TUSCALOOSA, Ala. -- Being at Alabama is going to take some getting used to for Honolulu, Hawaii, native Tua Tagovailoa.
The top-rated dual-threat quarterback in the 2017 class can't shut off his phone and ignore being internet-famous, as he could before. Now that he has enrolled in school, he's begun to experience first-hand the depth of Crimson Tide fans' knowledge of recruiting. He'll find himself walking around campus, minding his own business, when someone will recognize him and shout, "Tua! Tua!"
"It's pretty crazy," he said. "These people are willing to cross the road while it's a green light, you know, just to come and say 'hi' to you."
Of course, hardly anyone knows how to correctly say his last name yet -- it's pronounced tongue-vi-lo-ah, for the record -- and most people have given up and taken to calling him Tua T. In some corners of the internet, the 6-foot-1 lefty has been referred to as the "Hawaiian Tim Tebow" or the next Marcus Mariota.
But you can call him QB2. Because, for the time being, he's the backup with no clear timeline on when he'll actually play.
Tagovailoa represents a situation unique to Alabama: Nick Saban and his coaching staff signed a record 21 ESPN 300 prospects on Feb. 1, but predicting where all the pieces will fit is nearly impossible. On a roster loaded with accomplished former four- and five-star prospects, there's no promise of early playing time for anyone.
And still, they chose to come to Tuscaloosa.
Tagovailoa could have easily selected a program with a more manageable depth chart, whether that meant a team with an ongoing quarterback competition or an outgoing senior quarterback. Instead, he went to Alabama where Jalen Hurts, who this past season scored more than 30 total touchdowns as a true freshman and won SEC Offensive Player of the Year, awaits with two years until he can turn pro and three more seasons of eligibility.
And you know what? Tagovailoa didn't care. He said that even if quarterbacks Blake Barnett, Cooper Bateman and David Cornwell didn't all transfer, he would have been fine listening to Southerners butcher his last name.
"It had no factor," Tagovailoa said. "You have to go places to compete. So why not come to the best place?"
Najee Harris, Tagovailoa's roommate, thought the same thing.
Harris, a five-star running back from Southern California, wanted to practice where everyone was a five-star, he said. While Michigan made a late push to sign Harris, he stuck with his verbal commitment to the Tide.
Frankly, nobody would have blamed him if he hadn't, though, seeing as Alabama's entire offensive backfield consisted of underclassmen last season. Damien Harris and Bo Scarbrough, the No. 1 and 2 backs, were sophomores and freshmen Joshua Jacobs and B.J. Emmons played well as reserves.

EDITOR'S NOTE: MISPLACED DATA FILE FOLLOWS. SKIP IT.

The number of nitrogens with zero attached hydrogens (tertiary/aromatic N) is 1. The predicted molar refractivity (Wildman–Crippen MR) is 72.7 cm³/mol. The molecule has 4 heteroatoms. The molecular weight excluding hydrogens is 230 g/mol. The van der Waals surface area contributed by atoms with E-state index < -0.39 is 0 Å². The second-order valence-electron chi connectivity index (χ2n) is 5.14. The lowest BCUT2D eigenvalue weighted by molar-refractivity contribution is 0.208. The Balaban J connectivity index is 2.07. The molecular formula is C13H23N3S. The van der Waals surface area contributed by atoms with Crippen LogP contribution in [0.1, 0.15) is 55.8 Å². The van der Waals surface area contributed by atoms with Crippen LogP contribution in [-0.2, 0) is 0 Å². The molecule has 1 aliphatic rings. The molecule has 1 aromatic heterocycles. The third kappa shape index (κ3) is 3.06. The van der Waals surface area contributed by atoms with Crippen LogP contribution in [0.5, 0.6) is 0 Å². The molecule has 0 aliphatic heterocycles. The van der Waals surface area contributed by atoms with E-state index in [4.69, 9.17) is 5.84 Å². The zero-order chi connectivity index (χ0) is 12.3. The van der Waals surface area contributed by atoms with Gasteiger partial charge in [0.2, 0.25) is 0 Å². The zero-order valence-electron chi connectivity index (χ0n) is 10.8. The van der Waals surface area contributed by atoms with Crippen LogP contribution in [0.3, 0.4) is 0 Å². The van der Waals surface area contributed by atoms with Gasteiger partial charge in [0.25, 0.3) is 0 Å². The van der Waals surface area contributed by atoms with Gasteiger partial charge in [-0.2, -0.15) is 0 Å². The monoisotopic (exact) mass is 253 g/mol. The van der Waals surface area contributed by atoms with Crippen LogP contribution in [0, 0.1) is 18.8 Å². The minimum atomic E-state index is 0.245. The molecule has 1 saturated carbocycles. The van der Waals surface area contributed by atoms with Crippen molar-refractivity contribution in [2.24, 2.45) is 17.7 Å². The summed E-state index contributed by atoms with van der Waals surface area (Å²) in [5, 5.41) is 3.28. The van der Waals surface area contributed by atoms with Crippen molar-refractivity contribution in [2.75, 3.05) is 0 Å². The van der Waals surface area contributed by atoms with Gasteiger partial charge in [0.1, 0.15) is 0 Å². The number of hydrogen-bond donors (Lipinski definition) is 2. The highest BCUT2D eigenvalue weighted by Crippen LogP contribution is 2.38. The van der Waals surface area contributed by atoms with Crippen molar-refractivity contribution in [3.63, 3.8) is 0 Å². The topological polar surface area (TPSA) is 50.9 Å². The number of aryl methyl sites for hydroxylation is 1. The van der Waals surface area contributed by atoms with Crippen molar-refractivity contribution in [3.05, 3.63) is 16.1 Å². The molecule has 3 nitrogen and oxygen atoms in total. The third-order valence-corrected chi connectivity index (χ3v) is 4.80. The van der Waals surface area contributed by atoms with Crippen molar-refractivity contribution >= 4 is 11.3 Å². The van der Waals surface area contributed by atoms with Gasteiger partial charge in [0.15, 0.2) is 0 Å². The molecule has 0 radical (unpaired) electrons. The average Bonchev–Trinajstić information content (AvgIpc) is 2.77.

Even before Harris signed, it was hard to imagine running backs coach Burton Burns and a to-be-determined offensive coordinator (after Steve Sarkisian's surprising move to the Atlanta Falcons) finding the right formula to keep everyone happy. Now Harris enters the picture as a talent that will be difficult to ignore.
Just look at what Saban, who is as averse to hype as any coach in America, said.
"Najee is a very good all-around player," he said, "one of the best players in the country, according to a lot of people's evaluation. He's got great size, he's got great speed, he's very fluid and smooth athletically, very complete. Has very, very good hands, good route-runner, has special production as a player."
Good luck redshirting someone with those qualifications.
(Side note: Redshirting is not an insult at Alabama. It worked out well for former cornerback Marlon Humphrey, who played so well as a redshirt sophomore that he turned pro early.)
There are a few players, however, who appear likely to play right away.
On defense, Dylan Moses, the No. 1-rated athlete in the country, could be a natural fit at linebacker. He told ESPN he sees himself as a similar player to former Alabama middle linebacker Reuben Foster, who vacated a starting spot when he graduated following this past season. And if playing inside doesn't work, he could bump outside, where there are big shoes to fill rushing the passer now that Tim Williams and Ryan Anderson are gone.
On offense, there are a few names to know beyond Tagovailoa and Harris, with Alex Leatherwood as maybe the most likely true freshman to start. A five-star prospect and the No. 3-rated offensive tackle from Florida, he could step in for departing left tackle Cam Robinson, or play right tackle if Freshman All-America right tackle Jonah Williams switches sides on the line. There's even a possibility Leatherwood could play at guard if Saban thinks he adds value.
With starting receiver ArDarius Stewart gone, Jerry Jeudy might be able to play early as well. He certainly fits the mold of past freshman standouts Amari Cooper and Calvin Ridley in that he's also from South Florida, checks in around 6-foot-1 and is a top-10 prospect at his position.
Hitting on three such prospects in a row would be remarkable, but not impossible.
Recruiting, as Saban said, is an inexact science.
For that matter, remember that Tagovailoa wasn't the only quarterback in this class. Mac Jones, a four-star and top-20 pocket passer, isn't on campus yet, but he's on his way soon and should be able to participate in spring practice.
Whether it's Jones, Tagovailoa or Hurts, Saban seems to understand that you can't have too many talented quarterbacks to choose from. Or running backs. Or receivers. Or offensive linemen. Or any basically any position on defense.
Alabama has an embarrassment of riches thanks to its tireless recruiting, and it's always good to have money in the bank.